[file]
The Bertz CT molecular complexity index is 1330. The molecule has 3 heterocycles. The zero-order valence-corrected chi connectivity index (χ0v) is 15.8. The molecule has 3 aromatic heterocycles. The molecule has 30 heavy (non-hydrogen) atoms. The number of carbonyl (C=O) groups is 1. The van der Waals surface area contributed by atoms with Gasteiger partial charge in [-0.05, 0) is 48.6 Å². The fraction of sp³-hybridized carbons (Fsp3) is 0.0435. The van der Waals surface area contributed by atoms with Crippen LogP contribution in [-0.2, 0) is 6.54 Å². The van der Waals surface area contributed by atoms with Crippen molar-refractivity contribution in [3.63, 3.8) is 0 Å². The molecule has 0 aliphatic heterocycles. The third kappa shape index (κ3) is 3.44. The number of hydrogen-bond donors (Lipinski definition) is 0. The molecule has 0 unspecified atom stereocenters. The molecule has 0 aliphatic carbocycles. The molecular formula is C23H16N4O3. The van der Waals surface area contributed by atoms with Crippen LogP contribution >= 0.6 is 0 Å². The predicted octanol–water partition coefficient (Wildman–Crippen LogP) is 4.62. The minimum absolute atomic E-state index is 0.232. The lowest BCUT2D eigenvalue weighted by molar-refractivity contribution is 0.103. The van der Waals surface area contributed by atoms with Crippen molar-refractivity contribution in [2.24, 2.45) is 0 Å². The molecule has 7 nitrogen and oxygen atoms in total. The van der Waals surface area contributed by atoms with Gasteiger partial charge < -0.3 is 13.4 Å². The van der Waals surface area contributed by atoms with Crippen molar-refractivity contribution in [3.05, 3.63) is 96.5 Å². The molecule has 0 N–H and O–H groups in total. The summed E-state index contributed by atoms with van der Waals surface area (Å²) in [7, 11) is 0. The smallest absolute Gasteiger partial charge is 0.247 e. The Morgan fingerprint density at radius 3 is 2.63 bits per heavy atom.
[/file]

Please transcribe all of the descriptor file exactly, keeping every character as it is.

The Bertz CT molecular complexity index is 1330. The molecule has 3 heterocycles. The zero-order valence-corrected chi connectivity index (χ0v) is 15.8. The molecule has 3 aromatic heterocycles. The molecule has 30 heavy (non-hydrogen) atoms. The number of carbonyl (C=O) groups is 1. The van der Waals surface area contributed by atoms with Gasteiger partial charge in [-0.05, 0) is 48.6 Å². The fraction of sp³-hybridized carbons (Fsp3) is 0.0435. The van der Waals surface area contributed by atoms with Crippen LogP contribution in [-0.2, 0) is 6.54 Å². The van der Waals surface area contributed by atoms with Crippen molar-refractivity contribution in [3.63, 3.8) is 0 Å². The molecule has 0 aliphatic heterocycles. The third kappa shape index (κ3) is 3.44. The number of hydrogen-bond donors (Lipinski definition) is 0. The molecule has 0 unspecified atom stereocenters. The molecule has 0 aliphatic carbocycles. The molecular formula is C23H16N4O3. The van der Waals surface area contributed by atoms with Crippen LogP contribution >= 0.6 is 0 Å². The predicted octanol–water partition coefficient (Wildman–Crippen LogP) is 4.62. The minimum absolute atomic E-state index is 0.232. The lowest BCUT2D eigenvalue weighted by molar-refractivity contribution is 0.103. The van der Waals surface area contributed by atoms with Crippen molar-refractivity contribution in [2.24, 2.45) is 0 Å². The molecule has 7 nitrogen and oxygen atoms in total. The van der Waals surface area contributed by atoms with Gasteiger partial charge < -0.3 is 13.4 Å². The van der Waals surface area contributed by atoms with Crippen molar-refractivity contribution in [3.05, 3.63) is 96.5 Å². The molecule has 0 N–H and O–H groups in total. The summed E-state index contributed by atoms with van der Waals surface area (Å²) in [7, 11) is 0. The smallest absolute Gasteiger partial charge is 0.247 e. The Morgan fingerprint density at radius 3 is 2.63 bits per heavy atom.